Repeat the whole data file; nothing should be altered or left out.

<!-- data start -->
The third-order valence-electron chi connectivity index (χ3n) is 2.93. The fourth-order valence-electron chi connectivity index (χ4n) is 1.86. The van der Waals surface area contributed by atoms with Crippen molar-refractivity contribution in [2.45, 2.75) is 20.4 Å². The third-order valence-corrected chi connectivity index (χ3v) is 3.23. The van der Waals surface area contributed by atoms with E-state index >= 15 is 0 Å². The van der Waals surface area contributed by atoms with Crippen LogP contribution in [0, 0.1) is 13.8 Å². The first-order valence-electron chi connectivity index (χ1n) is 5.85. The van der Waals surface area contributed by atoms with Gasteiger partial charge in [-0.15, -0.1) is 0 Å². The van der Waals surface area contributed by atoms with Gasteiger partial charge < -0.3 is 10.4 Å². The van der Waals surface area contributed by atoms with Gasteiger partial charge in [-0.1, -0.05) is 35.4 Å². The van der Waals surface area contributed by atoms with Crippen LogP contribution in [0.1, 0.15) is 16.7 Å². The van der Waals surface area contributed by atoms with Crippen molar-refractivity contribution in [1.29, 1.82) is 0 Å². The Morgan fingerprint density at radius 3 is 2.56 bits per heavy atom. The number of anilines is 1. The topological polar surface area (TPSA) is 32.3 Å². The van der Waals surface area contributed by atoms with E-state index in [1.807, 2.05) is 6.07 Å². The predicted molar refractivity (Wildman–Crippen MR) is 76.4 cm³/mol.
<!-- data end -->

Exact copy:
The third-order valence-electron chi connectivity index (χ3n) is 2.93. The fourth-order valence-electron chi connectivity index (χ4n) is 1.86. The van der Waals surface area contributed by atoms with Crippen molar-refractivity contribution in [2.45, 2.75) is 20.4 Å². The third-order valence-corrected chi connectivity index (χ3v) is 3.23. The van der Waals surface area contributed by atoms with E-state index >= 15 is 0 Å². The van der Waals surface area contributed by atoms with Crippen LogP contribution in [0, 0.1) is 13.8 Å². The first-order valence-electron chi connectivity index (χ1n) is 5.85. The van der Waals surface area contributed by atoms with Gasteiger partial charge in [-0.15, -0.1) is 0 Å². The van der Waals surface area contributed by atoms with Gasteiger partial charge < -0.3 is 10.4 Å². The van der Waals surface area contributed by atoms with Gasteiger partial charge in [-0.1, -0.05) is 35.4 Å². The van der Waals surface area contributed by atoms with Crippen LogP contribution in [0.1, 0.15) is 16.7 Å². The van der Waals surface area contributed by atoms with Crippen molar-refractivity contribution in [1.29, 1.82) is 0 Å². The Morgan fingerprint density at radius 3 is 2.56 bits per heavy atom. The number of anilines is 1. The topological polar surface area (TPSA) is 32.3 Å². The van der Waals surface area contributed by atoms with E-state index in [1.807, 2.05) is 6.07 Å². The predicted molar refractivity (Wildman–Crippen MR) is 76.4 cm³/mol.